In 1134 Zengi became involved in Ortoqid affairs, allying with the emir Timurtash (son of Ilghazi) against Timurtash's cousin Da'ud. Zengi's real desires, however, lay to the south, in Damascus. In 1135 Zengi received an appeal for help from Ismail, who had succeeded his father Buri as emir of Damascus, and who was in fear for his life from his own citizenry who considered him a cruel tyrant. Ismail was willing to surrender the city to Zengi in order to restore peace. None of Ismail's family or advisors wanted this, however, and Ismail was murdered by his own mother, Zumurrud, to prevent him from turning over the city to Zengi's control. Ismail was succeeded by his brother Shihab ad-Din Mahmud.

Zengi was not discouraged by this turn of events and arrived at Damascus anyway, still intending to seize it. The siege lasted for some time with no success on Zengi's part, so a truce was made and Shahib ad-Din's brother Bahram-Shah was given as a hostage. At the same time, news of the siege had reached the caliph and Baghdad, and a messenger was sent with orders for Zengi to leave Damascus and take control of the governance of Iraq. The messenger was ignored but Zengi gave up the siege, as per the terms of the truce with Shahib ad-Din. On the way back to Aleppo, Zengi besieged Hims, whose governor had angered him, and Shahib ad-Din responded to the city's call for help by sending Mu'in ad-Din Unur to govern it.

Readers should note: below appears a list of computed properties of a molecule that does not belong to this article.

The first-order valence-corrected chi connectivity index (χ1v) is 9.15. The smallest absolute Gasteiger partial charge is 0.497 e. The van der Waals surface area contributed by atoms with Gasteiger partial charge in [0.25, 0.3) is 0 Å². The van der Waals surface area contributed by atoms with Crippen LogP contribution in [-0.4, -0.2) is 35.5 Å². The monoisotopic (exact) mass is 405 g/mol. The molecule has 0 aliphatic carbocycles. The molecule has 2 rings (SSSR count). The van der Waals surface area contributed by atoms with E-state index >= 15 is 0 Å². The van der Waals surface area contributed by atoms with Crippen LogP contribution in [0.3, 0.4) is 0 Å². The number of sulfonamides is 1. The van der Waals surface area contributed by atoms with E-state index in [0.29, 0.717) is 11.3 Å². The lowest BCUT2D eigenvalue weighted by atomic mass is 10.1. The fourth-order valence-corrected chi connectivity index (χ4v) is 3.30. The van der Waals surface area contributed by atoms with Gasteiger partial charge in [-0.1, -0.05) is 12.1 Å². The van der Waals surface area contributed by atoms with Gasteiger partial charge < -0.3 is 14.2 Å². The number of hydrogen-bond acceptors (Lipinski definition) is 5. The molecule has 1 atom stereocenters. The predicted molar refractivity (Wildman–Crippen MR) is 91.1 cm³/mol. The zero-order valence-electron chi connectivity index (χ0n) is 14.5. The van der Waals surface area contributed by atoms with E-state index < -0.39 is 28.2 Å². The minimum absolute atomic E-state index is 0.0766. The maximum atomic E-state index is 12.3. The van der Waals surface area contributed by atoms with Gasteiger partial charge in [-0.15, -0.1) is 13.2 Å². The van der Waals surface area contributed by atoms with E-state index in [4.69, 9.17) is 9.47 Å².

Conflict with the crusaders and Byzantines

In 1137 Zengi besieged Hims again but Mu'in ad-Din successfully defended it; in response to Zengi's renewed attack, Damascus allied with the crusader Kingdom of Jerusalem against him. Zengi laid siege to the Crusader fortress of Barin and quickly crushed the army of Jerusalem. King Fulk of Jerusalem agreed to surrender and was allowed to flee with his surviving troops. Zengi, realizing that this new expedition against Damascus was bound to fail, made peace with Shahib ad-Din, just in time to be confronted at Aleppo by an army sent by the Byzantine Emperor John II Comnenus. The Emperor had recently brought the Crusader Principality of Antioch under Byzantine control, and allied himself with Joscelin II of Edessa and Raymond of Antioch. Facing a combined Byzantine/crusader threat, Zengi mobilized his forces and recruited assistance from other Muslim leaders. In April 1138 the armies of the Byzantine emperor and the crusader princes laid siege to Shaizar, but were turned back by Zengi's forces a month later.